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Towards an Ethic of Trust

Then the Eternal opened the donkey’s mouth, and said to Balaam, “What have I done to you that you have beaten me these three times?” Balaam said to the donkey, “You have made a mockery of me! If I had a sword with me, I’d kill you.” The donkey said to Balaam, “Look, I am the donkey that you have been riding all along until this day! Have I been in the habit of doing this to you?” And he answered, “No.”

rabbi michael adam latz
Rabbi Michael Adam Latz

In this passage from this week’s Torah portion, Parshat Balak, Balaam — on a mission to a distant place — cannot see what his donkey sees: a deathly angel on the road in front of them, its sword drawn. The donkey, protecting them both, refuses to move, and Balaam, in his frustration, beats the animal.

The above verses, beginning when God makes it possible for the beaten donkey to cry out in speech, offer essential spiritual and interpersonal wisdom for us, inviting us to ask ourselves several important questions.

First, for those who are frightened of people in power, for those who have been beaten down by circumstances or by the negligent or immoral use of power, who have been harmed —physically, spiritually, sexually, economically or religiously harmed: What does it mean for God to open our mouths?

Second, an essential part of the Exodus narrative of slavery and liberation is that God hears the cries of “bnei Yisrael” (the Israelite nation). That act of opening our mouths to cry out — to name and lament what is wrong — is the first step toward transformation. What does it take for each of us to let God in enough that we can allow our mouths to be opened?

Third, why does it take three times before the donkey’s mouth is opened? Thinking of the human experience of crying out, often we get louder with each cry; as with the shofar, we do not reach the “t’kiyah g’dolah” — the grand elongated note — without sounding the shorter cries before. Sometimes, we can endure indignities, but then we hit our limit — the need to cry out wells up inside of us and we have no choice but to speak, first quietly, then louder and louder until we are heard.

Fourth, in dialogue, listening is as important as speaking. Here, there is a back and forth between the donkey and Balaam. Three times, the donkey stops abruptly and Balaam’s journey is disrupted; three times, Balaam retaliates. Given that the donkey had been loyal and never before given Balaam any difficulty, how might the story have been different if Balaam leaned forward with curiosity: “Until now, we’ve had a good relationship. Why are you doing this?”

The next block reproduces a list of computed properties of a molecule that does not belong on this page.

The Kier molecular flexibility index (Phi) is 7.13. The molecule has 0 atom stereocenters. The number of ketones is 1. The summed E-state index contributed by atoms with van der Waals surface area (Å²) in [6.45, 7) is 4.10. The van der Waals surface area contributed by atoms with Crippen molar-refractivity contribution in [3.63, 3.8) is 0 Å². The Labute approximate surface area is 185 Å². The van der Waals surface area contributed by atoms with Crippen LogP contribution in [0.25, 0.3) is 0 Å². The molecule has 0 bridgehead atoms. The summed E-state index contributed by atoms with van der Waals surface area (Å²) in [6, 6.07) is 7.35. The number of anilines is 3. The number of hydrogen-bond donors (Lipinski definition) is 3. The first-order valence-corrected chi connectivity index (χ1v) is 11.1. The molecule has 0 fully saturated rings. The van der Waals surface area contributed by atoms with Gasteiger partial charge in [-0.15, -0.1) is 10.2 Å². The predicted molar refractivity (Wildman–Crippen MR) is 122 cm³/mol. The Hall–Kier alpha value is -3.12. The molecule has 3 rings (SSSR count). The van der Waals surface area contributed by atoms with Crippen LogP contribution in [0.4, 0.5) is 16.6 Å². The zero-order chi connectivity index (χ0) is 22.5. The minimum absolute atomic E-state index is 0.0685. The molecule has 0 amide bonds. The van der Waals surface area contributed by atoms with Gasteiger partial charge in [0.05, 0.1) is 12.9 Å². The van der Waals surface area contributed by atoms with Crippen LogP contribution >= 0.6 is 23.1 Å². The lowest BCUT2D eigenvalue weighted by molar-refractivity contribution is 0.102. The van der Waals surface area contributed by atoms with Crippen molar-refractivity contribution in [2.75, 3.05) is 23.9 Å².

Finally, it is only when the donkey impeaches Balaam and clearly states his credibility — you know me, we’ve worked together, we have a relationship, why on earth would I sabotage you willingly? — that the dynamic shifts. And in that moment, the value of trust is illuminated. How often do we react to colleagues and fellow community members — even family members — with an ethic of suspicion, dismissing all we have come to know about them?

Sometimes we get so wrapped up in the emotions of a moment, in our reflexive reactions to another person’s behavior, that we forget the relationship we have with them. We become suspicious and angry, and then spin into a cycle of recrimination and mistrust.

But it need not be that way.

If we keep our relationships at the forefront of our minds as we work and live in the world, if we pause purposefully and recognize the incongruity of someone’s behavior with the person we know and with whom have a relationship, we can potentially transform conflictual moments from causing lasting — even irreparable — damage to strengthening our connectedness with each other.

What might a different path have looked like here in our story? Let’s reimagine the dialogue:

After the donkey threw Balaam, he sat on the dusty road for a moment, puzzled. He paused, taking in the vast desert horizon. He looked at his donkey, and with tears in his eyes, wondered aloud, “We’ve been together for years. I’ve raised you. We know each other. This is unlike you to act this way. What’s wrong?”

And in that moment of empathy and understanding, God opened the mouth of the donkey: “Thank you. I would never hurt you. I had no words to describe what I saw. But I feared for you because of it. And this was all I was capable of …”

“Thank you,” Balaam replied, understanding and contrite.

And the two walked on the path, together.

Michael Adam Latz is senior rabbi at Shir Tikvah in Minneapolis.

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